General: No current plans to close Massachusetts air bases

BOSTON (State House News Service) – Those who depend on U.S. Air Force bases in Chicopee and Bedford can count on continuing operations at those facilities, according to a top Air Force general.

U.S. Air Force Lt. Gen. John Thompson, who commands the “total life cycle management of Air Force weapon systems,” met with Gov. Charlie Baker and other state officials on Monday. After the meeting he said Westover and Hanscom Air Force bases will stay in place for the near future.

“Currently there’s absolutely no plans to closing any of the air bases in Massachusetts or any part of New England. Hanscom Air Force Base is one of the most critical installations in the United States Air Force,” Thompson told reporters after the private meeting on the fourth floor of the State House. He said, “In terms of our current United States Air Force profile across New England, I don’t think you have anything to worry about in the short term.”

Thompson said he’s not sure whether there will be another base realignment and closure (BRAC) effort. “I do not know right now whether there will be another BRAC or not,” he said.

Major General Scott Rice, the adjutant general of the Massachusetts National Guard, said he believes the state and military installations across the state are more interconnected than elsewhere in the country.

“I knew how closely the state works with the federal government, particularly with the Air Force, but I didn’t know the depth of it across workforce development, business development, infrastructure development at Hanscom,” Rice told reporters. “It’s across all spectrums, and how much we all work together with the communities here and how other places in the country are not so well connected.”

Baker said he met in Washington last week with Pentagon officials and discussed the importance of Massachusetts military bases, especially as technological sophistication plays a greater role in the military. Thompson is in town for a couple of weeks, with plans to spend time at Hanscom, the governor said.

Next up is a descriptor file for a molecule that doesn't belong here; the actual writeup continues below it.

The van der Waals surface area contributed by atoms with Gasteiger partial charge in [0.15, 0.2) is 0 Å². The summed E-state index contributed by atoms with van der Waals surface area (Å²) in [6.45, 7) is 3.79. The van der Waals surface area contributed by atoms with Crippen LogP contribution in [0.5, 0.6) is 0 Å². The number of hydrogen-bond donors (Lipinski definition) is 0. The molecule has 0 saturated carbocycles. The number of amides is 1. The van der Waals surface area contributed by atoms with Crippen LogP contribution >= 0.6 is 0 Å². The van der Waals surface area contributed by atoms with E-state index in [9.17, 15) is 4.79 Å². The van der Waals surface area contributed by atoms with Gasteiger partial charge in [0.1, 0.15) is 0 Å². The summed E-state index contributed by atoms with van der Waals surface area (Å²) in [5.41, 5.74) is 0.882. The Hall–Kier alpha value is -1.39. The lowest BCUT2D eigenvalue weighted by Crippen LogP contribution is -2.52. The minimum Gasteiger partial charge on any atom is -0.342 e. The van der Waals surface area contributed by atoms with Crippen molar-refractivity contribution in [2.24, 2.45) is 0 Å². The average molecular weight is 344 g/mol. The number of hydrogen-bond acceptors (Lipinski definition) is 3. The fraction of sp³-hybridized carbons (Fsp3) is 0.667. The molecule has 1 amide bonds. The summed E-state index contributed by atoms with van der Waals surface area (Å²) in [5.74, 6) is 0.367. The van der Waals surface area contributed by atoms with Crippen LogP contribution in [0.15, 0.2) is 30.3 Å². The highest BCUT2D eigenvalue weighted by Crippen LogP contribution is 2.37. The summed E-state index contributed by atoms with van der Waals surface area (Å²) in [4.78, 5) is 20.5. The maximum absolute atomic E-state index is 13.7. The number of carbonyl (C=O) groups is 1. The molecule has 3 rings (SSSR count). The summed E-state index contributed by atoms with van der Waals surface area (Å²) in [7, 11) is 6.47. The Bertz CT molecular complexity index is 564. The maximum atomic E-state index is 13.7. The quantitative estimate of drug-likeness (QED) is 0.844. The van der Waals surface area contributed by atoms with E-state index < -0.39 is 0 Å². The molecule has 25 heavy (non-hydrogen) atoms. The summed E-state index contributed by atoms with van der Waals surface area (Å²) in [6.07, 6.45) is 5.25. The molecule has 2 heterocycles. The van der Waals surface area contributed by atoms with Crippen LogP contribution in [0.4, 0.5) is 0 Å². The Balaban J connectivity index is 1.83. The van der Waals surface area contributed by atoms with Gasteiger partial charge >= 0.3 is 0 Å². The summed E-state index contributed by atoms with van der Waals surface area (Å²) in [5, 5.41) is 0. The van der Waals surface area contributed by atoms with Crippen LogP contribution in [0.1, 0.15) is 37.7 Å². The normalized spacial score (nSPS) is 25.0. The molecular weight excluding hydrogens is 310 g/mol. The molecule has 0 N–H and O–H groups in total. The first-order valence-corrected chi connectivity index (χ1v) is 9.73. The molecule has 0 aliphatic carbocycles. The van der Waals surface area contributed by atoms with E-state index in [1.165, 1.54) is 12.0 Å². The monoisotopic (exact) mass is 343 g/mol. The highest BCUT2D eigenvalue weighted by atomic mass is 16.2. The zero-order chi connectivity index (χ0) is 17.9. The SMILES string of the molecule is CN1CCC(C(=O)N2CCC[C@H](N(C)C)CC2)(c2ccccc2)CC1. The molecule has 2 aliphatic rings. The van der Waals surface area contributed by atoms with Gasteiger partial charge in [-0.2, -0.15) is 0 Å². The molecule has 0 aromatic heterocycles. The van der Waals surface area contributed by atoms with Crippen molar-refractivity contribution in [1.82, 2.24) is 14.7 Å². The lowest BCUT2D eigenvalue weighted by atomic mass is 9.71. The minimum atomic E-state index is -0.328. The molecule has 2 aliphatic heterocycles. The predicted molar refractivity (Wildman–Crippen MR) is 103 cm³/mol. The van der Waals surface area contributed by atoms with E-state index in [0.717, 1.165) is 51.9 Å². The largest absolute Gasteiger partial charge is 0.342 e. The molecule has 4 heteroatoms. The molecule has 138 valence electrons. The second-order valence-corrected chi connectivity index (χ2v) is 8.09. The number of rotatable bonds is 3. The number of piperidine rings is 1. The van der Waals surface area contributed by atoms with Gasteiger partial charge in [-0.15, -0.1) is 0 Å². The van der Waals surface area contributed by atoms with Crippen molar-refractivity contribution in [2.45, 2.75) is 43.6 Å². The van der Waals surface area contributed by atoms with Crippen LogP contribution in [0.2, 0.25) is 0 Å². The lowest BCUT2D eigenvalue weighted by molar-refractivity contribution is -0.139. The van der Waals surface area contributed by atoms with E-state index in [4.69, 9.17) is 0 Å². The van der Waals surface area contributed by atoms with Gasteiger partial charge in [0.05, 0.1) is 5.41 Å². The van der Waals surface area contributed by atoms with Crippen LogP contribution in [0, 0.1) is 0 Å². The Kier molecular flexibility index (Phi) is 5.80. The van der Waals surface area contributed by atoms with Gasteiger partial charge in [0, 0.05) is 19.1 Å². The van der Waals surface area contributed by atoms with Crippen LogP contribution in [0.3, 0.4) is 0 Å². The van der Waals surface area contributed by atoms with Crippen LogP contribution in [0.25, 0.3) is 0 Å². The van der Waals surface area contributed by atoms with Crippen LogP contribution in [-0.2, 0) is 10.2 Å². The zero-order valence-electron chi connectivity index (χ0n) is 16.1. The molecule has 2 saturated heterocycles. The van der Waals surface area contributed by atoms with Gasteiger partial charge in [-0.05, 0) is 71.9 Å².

Air Station Cape Cod, which conducts search and rescue operations and other missions, is operated by the U.S. Coast Guard. Other New England states have Coast Guard and U.S. Navy bases.

Thompson said the most important consideration for the Air Force is the mission undertaken by an air base rather than its location relative to another base.

At Hanscom, the Air Force acquires technology for aircraft, operations and cyber defense – a major concern given recent hacks into the U.S. Office of Personnel Management.

“We also do a lot of other important things, but for the most part, we don’t fly planes,” an explanation on the base’s website reads. “More than 99 percent of the air traffic at the adjacent Hanscom Field is non-military.”

Westover is more active on flying missions. According to its website, Westover is the “nation’s largest Air Force Reserve base, and is home to more than 5,500 military and civilian workers.”

The 337th Airlift Squadron is the flying unit at Westover, operating the C-5B Galaxy, an airplane that according to the Air Force is the largest airlifter it has and is capable of carrying 270,000 pounds of cargo, and could fly from Delaware to Turkey with 120,000 pounds without refueling.

Westover actually expanded during a round of base closures and realignment in 2005, and it has a “fleet of 16 assigned C-5 Galaxy.”

Naval Air Station South Weymouth was included on a previous commission’s closure list in 1995 and the base officially closed Sept. 30, 1997, according to a historical page maintained by the town of Weymouth. The land is now under development for a residential community known as SouthField.

On the question of arming military service members who work outside of military installations, Thompson said any change in policy would likely depend on the specific sites where those military members work.

“There is a considerable amount of debate going on within the Department of Defense on that right now, but how it will turn out – my guess is it depends upon what those folks are doing, where they are, what the threat is in that area and what service they belong to,” Thompson said.

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